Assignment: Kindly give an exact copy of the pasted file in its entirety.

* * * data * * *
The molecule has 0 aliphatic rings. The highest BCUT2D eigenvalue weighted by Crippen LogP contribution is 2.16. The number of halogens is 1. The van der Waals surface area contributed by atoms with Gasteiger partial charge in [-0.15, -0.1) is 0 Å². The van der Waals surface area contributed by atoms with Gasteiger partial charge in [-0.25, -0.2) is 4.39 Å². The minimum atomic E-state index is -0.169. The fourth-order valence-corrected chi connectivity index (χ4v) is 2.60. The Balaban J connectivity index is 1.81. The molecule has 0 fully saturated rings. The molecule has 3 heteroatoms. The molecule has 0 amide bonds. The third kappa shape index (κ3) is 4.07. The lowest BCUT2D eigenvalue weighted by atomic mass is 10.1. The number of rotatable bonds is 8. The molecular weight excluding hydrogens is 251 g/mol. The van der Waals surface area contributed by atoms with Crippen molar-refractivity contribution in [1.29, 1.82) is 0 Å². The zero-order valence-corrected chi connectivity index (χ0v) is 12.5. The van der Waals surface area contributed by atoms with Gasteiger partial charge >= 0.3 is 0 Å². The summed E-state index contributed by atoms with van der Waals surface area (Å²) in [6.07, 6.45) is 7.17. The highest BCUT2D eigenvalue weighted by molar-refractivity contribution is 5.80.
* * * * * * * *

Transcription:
The molecule has 0 aliphatic rings. The highest BCUT2D eigenvalue weighted by Crippen LogP contribution is 2.16. The number of halogens is 1. The van der Waals surface area contributed by atoms with Gasteiger partial charge in [-0.15, -0.1) is 0 Å². The van der Waals surface area contributed by atoms with Gasteiger partial charge in [-0.25, -0.2) is 4.39 Å². The minimum atomic E-state index is -0.169. The fourth-order valence-corrected chi connectivity index (χ4v) is 2.60. The Balaban J connectivity index is 1.81. The molecule has 0 fully saturated rings. The molecule has 3 heteroatoms. The molecule has 0 amide bonds. The third kappa shape index (κ3) is 4.07. The lowest BCUT2D eigenvalue weighted by atomic mass is 10.1. The number of rotatable bonds is 8. The molecular weight excluding hydrogens is 251 g/mol. The van der Waals surface area contributed by atoms with Crippen molar-refractivity contribution in [1.29, 1.82) is 0 Å². The zero-order valence-corrected chi connectivity index (χ0v) is 12.5. The van der Waals surface area contributed by atoms with Gasteiger partial charge >= 0.3 is 0 Å². The summed E-state index contributed by atoms with van der Waals surface area (Å²) in [6.07, 6.45) is 7.17. The highest BCUT2D eigenvalue weighted by molar-refractivity contribution is 5.80.